Winner of the 1989 Whitbread Prize for Book of the Year, this is the first volume of Holmes's seminal two-part examination of Samuel Taylor Coleridge, one of Britain's greatest poets. 'Coleridge: Early Visions' is the first part of Holmes's classic biography of Coleridge that forever transformed our view of the poet of 'Kubla Khan' and his place ...
Winner of the 1989 Whitbread Prize for Book of the Year, this is the first volume of Holmes's seminal two-part examination of Samuel Taylor Coleridge, one of Britain's greatest poets. 'Coleridge: Early Visions' is the first part of Holmes's classic biography of Coleridge that forever transformed our view of the poet of 'Kubla Khan' and his place in the Romantic Movement. Dismissed by much recent scholarship as an opium addict, plagiarist, political apostate and mystic charlatan, Richard Holmes's Coleridge leaps out of the page as a brilliant, animated and endlessly provoking figure who invades the imagination. This is an act of biographical recreation which brings back to life Coleridge's poetry and encyclopaedic thought, his creative energy and physical presence. He is vivid and unexpected. Holmes draws the reader into the labyrinthine complications of his subject's personality and literary power, and faces us with profound questions about the nature of creativity, the relations between sexuality and friendship, and the shifting grounds of political and religious belief.
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Publishers Weekly, 1991-04-05 This 1989 winner of England's Whitbread Prize, the first of two volumes, discusses with admiration the Romantic man of letters's impulsive personality, his exotic poetry and critical essays,pk and his relationships with and influences on prominent writers of the period. PW called this ``a work of narrative skill, outstanding scholarship and original interpretation.'' Illustrated. (May)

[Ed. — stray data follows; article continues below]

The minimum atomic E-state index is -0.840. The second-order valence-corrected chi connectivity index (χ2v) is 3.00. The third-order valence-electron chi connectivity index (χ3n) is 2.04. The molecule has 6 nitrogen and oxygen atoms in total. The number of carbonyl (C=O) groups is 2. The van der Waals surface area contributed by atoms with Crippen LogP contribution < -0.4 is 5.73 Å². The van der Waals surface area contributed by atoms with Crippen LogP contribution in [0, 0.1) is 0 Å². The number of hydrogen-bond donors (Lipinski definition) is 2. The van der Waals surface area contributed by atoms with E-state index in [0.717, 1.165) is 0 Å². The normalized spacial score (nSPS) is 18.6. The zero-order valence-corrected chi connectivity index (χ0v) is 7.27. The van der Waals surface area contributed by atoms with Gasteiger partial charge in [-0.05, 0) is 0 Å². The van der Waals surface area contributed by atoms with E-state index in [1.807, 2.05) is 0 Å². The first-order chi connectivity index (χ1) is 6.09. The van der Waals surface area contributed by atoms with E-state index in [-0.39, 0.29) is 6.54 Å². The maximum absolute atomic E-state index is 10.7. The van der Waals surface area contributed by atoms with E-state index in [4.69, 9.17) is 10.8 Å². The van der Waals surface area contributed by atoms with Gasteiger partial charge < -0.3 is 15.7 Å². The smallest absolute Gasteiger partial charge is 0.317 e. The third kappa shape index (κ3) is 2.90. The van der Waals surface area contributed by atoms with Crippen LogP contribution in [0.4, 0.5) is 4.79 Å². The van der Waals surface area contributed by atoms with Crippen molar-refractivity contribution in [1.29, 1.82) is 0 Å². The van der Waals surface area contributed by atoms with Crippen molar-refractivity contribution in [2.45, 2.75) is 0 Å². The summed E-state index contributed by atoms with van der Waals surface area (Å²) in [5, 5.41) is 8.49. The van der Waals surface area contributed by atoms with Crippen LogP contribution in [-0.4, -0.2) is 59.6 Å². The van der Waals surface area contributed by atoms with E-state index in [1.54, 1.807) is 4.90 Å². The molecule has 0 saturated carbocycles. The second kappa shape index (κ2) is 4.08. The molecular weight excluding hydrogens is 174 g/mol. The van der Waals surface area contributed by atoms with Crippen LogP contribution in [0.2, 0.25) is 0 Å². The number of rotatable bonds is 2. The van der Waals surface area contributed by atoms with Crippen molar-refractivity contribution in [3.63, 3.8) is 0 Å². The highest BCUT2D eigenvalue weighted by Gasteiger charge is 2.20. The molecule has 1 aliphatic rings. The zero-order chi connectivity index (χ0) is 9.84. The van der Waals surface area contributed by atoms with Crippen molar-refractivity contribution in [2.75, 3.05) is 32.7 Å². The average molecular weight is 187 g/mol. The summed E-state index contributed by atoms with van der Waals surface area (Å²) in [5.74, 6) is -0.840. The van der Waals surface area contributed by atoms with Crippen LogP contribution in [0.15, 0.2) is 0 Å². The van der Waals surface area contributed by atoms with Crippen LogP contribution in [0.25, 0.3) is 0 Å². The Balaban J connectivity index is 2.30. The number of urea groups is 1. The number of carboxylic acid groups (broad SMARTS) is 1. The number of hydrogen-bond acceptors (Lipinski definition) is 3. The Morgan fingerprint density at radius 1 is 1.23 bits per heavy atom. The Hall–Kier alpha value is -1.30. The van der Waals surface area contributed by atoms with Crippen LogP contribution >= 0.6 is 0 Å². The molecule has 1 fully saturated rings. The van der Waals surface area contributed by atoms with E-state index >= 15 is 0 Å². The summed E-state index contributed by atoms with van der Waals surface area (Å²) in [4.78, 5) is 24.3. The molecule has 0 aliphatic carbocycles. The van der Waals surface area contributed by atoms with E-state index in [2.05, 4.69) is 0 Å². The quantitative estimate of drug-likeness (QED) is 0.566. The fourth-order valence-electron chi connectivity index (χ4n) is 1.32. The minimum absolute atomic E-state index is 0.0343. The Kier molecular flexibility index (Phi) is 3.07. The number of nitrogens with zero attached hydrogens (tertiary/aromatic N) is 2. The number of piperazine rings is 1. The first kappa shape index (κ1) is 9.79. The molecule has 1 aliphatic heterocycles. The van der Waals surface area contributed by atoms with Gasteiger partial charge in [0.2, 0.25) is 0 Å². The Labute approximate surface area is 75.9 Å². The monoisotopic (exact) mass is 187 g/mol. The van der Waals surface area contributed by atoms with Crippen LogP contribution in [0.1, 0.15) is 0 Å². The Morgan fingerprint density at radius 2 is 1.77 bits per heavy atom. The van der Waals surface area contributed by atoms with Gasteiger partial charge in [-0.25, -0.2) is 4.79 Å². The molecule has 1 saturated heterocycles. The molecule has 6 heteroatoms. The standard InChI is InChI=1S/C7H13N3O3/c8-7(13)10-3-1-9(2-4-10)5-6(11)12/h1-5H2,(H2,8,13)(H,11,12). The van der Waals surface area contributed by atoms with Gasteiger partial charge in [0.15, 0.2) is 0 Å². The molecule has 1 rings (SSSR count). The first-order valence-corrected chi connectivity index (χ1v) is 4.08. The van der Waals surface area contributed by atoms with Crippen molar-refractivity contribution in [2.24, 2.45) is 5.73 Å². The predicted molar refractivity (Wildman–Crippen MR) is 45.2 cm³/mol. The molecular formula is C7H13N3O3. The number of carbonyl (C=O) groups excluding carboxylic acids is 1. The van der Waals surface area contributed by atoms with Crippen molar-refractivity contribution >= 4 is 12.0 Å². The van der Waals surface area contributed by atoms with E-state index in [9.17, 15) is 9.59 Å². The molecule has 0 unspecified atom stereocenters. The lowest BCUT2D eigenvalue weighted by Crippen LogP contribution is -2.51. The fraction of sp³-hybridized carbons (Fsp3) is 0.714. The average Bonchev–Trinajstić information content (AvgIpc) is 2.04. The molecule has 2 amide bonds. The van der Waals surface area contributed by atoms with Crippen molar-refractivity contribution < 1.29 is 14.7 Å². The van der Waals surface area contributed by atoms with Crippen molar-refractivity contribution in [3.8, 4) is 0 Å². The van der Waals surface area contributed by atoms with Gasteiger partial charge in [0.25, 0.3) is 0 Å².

Publishers Weekly, 1990-03-16 Recent winner of England's Whitbread Prize, this first of a two-volume study of Samuel Taylor Coleridge is a work of narrative skill, outstanding scholarship and original interpretation. Unlike previous biographers who tended to dislike or mistrust Coleridge for his prevarication, unreliability, impulsiveness and desire to please and astound, Holmes ( Shelley ) admits his powerful admiration for this intense, erratic, Romantic man of letters. In addition to his straightforward biographical account, Holmes brilliantly reconsiders Coleridge's exotic poetry, his critical essays on literature, philosophy, psychology and religion, his relationships with and influence on Lamb, Southey, Wordsworth and most other writers of the period. Illustrations. (May) (c) Copyright PWxyz, LLC. All rights reserved
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